Photons, which are the constituent particles of light are traditionally said to be massless and they don’t have an interaction between each other. According to a new experiment by a team of scientists from the Massachusetts Institute of Technology (MIT) and Harvard University, there is evidence that photons can bind together in groups of two or three, which is evidence that they can interact between each other, which is a new form of light.
The experiment was led by Vladan Vuletic from MIT and Mikhail Lukin from Harvard. The team conducted experiments which tested the photons with lasers and ultracold rubidium atoms. They shot a weak laser beam through a dense cloud of the ultracold atoms, and on the other side, they were greeted by photons bound in groups of two and three. According to the researchers, that’s a completely new form of light.
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Photons interacted through attractions, while the bound photons were discovered to contain some mass, which is just a small part of the mass of an electron, a negatively charged particle. The newly acquired mass was weighing down the photons which resulted in their slower movement, as opposed to their usual speeds which is the same as the speed of light, by roughly 100,000 times slower.
“The interaction of individual photons has been a very long dream for decades,” Vuletic said in a statement on Thursday. “Photons can travel very fast over long distances, and people have been using light to transmit information, such as in optical fibers. If photons can influence one another, then if you can entangle these photons, and we’ve done that, you can use them to distribute quantum information in an interesting and useful way,”
Previously, Vuletic and Lukin experimented with photons that they observed as they were binding in pairs. With their new experiment, they discovered that they can make more than two photons interact with each other at the same time.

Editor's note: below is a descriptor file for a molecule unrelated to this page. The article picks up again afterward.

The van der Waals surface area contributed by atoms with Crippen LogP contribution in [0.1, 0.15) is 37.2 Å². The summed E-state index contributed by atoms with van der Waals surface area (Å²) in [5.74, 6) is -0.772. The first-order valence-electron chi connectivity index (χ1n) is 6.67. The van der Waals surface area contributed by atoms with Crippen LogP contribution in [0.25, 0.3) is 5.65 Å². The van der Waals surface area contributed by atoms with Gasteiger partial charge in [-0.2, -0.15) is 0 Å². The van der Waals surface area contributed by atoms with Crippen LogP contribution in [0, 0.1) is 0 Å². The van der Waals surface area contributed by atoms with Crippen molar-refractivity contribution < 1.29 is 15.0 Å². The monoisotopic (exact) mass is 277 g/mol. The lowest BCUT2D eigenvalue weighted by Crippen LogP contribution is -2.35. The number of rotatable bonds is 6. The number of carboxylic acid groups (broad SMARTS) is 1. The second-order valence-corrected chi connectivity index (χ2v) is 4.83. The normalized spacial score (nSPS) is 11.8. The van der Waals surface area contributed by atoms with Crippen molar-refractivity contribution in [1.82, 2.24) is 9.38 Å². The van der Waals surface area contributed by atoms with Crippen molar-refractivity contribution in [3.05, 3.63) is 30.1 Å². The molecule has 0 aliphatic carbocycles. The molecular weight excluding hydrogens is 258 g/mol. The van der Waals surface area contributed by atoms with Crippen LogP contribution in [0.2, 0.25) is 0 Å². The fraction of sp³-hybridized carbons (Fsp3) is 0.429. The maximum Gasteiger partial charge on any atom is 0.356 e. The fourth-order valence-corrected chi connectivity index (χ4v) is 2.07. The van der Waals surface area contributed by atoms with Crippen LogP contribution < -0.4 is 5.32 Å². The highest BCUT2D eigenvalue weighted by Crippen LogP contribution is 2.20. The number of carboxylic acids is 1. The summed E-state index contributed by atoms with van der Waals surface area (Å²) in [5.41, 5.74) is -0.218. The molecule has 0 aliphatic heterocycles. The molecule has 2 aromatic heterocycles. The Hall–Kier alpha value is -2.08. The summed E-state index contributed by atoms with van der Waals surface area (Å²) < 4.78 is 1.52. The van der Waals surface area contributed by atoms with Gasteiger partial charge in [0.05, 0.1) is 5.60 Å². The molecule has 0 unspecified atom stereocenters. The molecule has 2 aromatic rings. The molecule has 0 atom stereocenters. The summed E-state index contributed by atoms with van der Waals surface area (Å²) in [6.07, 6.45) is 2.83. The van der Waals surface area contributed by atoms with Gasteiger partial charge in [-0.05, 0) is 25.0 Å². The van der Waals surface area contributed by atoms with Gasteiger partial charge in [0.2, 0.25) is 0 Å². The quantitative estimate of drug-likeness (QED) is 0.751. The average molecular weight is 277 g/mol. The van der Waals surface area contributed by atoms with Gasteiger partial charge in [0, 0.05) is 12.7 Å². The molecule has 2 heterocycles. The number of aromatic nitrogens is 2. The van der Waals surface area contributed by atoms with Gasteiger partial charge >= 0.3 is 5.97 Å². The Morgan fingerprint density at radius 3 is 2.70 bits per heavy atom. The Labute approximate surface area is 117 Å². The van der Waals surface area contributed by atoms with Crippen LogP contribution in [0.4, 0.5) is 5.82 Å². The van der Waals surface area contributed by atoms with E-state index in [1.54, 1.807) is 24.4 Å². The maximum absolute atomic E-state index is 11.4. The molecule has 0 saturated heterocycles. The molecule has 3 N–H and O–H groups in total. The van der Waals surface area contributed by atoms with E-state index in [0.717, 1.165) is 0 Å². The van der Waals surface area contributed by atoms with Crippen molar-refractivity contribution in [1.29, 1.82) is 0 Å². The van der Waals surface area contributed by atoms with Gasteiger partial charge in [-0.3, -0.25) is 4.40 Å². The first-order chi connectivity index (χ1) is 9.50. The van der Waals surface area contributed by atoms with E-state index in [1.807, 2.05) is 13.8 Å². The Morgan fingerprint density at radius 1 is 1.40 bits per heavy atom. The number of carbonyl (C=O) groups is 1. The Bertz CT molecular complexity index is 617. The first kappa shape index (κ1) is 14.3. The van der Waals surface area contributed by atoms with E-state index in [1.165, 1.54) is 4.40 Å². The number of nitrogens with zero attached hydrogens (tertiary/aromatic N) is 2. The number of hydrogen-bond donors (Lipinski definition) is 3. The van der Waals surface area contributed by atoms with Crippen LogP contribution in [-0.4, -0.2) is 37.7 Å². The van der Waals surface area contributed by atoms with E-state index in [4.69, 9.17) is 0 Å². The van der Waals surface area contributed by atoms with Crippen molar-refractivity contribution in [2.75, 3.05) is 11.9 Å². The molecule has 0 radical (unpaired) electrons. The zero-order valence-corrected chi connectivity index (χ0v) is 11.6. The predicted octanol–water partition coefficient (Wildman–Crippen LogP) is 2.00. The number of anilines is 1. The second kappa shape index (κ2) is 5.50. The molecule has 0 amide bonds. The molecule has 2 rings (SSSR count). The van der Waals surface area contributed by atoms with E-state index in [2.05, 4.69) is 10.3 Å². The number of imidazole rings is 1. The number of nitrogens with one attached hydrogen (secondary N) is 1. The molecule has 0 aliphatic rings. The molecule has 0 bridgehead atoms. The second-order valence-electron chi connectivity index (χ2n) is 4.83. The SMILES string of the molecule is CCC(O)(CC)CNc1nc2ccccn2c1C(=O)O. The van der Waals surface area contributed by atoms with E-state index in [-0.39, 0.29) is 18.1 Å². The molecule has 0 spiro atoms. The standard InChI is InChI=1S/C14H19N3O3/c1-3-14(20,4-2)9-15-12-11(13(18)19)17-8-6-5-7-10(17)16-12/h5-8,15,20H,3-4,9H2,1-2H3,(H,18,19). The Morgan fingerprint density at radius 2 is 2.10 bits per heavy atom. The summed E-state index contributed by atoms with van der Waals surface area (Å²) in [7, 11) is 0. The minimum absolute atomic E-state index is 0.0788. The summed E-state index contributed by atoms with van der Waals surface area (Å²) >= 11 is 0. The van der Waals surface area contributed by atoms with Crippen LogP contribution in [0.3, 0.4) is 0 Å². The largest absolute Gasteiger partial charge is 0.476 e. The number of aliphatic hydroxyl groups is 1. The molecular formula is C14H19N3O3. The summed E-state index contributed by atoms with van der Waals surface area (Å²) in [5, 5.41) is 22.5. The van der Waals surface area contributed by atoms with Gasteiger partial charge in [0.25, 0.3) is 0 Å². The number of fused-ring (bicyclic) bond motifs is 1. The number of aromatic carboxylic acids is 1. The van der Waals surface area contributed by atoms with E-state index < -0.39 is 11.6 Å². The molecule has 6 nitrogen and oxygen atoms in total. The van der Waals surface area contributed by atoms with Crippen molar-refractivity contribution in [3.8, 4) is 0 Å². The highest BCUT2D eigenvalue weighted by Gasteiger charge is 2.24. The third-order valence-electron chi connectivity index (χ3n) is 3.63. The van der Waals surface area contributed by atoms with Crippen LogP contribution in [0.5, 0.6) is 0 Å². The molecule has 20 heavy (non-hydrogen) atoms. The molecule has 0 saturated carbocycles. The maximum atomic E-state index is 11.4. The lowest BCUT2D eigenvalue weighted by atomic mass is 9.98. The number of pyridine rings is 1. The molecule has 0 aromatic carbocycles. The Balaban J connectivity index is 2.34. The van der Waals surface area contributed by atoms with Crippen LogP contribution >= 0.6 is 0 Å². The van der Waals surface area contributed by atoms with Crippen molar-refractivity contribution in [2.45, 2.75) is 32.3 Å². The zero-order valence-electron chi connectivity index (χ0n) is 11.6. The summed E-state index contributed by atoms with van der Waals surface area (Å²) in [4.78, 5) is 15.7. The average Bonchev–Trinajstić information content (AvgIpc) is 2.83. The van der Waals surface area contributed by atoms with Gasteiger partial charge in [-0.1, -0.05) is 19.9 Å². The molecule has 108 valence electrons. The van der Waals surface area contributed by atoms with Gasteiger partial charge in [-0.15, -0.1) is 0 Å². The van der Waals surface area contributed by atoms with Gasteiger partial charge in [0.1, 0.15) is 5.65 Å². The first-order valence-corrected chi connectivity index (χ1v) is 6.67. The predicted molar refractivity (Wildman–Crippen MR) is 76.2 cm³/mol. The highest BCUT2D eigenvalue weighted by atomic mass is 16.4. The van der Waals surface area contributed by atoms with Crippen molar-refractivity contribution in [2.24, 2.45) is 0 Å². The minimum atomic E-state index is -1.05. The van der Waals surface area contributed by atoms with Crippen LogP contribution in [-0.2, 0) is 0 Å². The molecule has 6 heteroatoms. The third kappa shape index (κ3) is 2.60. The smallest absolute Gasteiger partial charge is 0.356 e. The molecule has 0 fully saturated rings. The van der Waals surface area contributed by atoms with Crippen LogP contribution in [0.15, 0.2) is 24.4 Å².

The researchers needed to find a way to explain the science which is behind the interaction of photons. In order to do that, they needed to find a new hypothesis: “As a single photon moves through the cloud of rubidium atoms, it briefly lands on a nearby atom before skipping to another atom, like a bee flitting between flowers, until it reaches the other end. If another photon is simultaneously traveling through the cloud, it can also spend some time on a rubidium atom, forming a polariton — a hybrid that is part photon, part atom. Then two polaritons can interact with each other via their atomic component. At the edge of the cloud, the atoms remain where they are, while the photons exit, still bound together. The researchers found that this same phenomenon can occur with three photons, forming an even stronger bond than the interactions between two photons.”
The photons remained bound together even after they exited the cloud of ultracold rubidium atoms. That means that they could be considered to be strongly correlated or entangled. That makes this new form of light a potential candidate which could contribute to the quantum computing bit, or a qubit.
With the help of ultracold atoms, Lukin’s team engineered a 51-qubit quantum computer which was introduced in July 2017.
They published their findings in a paper titled “Observation of three-photon bound states in a quantum nonlinear medium,” which appeared in the journal Science.